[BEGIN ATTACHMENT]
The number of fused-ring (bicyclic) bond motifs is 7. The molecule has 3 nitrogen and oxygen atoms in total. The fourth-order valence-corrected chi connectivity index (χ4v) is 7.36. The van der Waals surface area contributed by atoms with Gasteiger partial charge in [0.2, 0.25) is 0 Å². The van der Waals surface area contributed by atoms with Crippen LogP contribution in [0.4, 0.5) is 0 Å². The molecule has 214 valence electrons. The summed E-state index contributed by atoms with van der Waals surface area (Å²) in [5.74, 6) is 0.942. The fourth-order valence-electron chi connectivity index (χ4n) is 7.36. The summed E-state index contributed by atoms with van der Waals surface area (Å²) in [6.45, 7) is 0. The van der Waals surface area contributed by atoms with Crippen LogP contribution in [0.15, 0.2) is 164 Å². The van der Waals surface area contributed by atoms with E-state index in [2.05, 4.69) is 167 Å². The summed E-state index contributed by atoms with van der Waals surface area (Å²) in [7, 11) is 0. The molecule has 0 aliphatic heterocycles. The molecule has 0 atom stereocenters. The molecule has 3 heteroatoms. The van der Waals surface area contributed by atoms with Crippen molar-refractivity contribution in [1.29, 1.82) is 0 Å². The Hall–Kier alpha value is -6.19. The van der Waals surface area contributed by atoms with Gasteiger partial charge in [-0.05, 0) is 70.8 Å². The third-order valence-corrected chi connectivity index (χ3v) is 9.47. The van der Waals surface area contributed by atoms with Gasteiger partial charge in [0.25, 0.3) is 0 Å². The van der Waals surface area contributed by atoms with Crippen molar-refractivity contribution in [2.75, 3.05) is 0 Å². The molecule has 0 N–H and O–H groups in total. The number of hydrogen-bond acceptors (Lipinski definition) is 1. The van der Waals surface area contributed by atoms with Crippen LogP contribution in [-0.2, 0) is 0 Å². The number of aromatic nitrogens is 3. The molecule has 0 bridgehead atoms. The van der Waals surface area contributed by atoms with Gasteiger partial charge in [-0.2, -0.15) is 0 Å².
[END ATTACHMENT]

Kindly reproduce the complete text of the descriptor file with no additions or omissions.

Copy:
The number of fused-ring (bicyclic) bond motifs is 7. The molecule has 3 nitrogen and oxygen atoms in total. The fourth-order valence-corrected chi connectivity index (χ4v) is 7.36. The van der Waals surface area contributed by atoms with Gasteiger partial charge in [0.2, 0.25) is 0 Å². The van der Waals surface area contributed by atoms with Crippen LogP contribution in [0.4, 0.5) is 0 Å². The molecule has 214 valence electrons. The summed E-state index contributed by atoms with van der Waals surface area (Å²) in [5.74, 6) is 0.942. The fourth-order valence-electron chi connectivity index (χ4n) is 7.36. The summed E-state index contributed by atoms with van der Waals surface area (Å²) in [6.45, 7) is 0. The van der Waals surface area contributed by atoms with Crippen LogP contribution in [0.15, 0.2) is 164 Å². The van der Waals surface area contributed by atoms with E-state index in [2.05, 4.69) is 167 Å². The summed E-state index contributed by atoms with van der Waals surface area (Å²) in [7, 11) is 0. The molecule has 0 aliphatic heterocycles. The molecule has 0 atom stereocenters. The molecule has 3 heteroatoms. The van der Waals surface area contributed by atoms with Crippen molar-refractivity contribution in [1.29, 1.82) is 0 Å². The Hall–Kier alpha value is -6.19. The van der Waals surface area contributed by atoms with Gasteiger partial charge in [-0.05, 0) is 70.8 Å². The third-order valence-corrected chi connectivity index (χ3v) is 9.47. The van der Waals surface area contributed by atoms with Gasteiger partial charge in [0.25, 0.3) is 0 Å². The van der Waals surface area contributed by atoms with Crippen molar-refractivity contribution in [2.75, 3.05) is 0 Å². The molecule has 0 N–H and O–H groups in total. The number of hydrogen-bond acceptors (Lipinski definition) is 1. The van der Waals surface area contributed by atoms with Crippen LogP contribution in [-0.2, 0) is 0 Å². The number of aromatic nitrogens is 3. The molecule has 0 bridgehead atoms. The van der Waals surface area contributed by atoms with Gasteiger partial charge in [-0.2, -0.15) is 0 Å².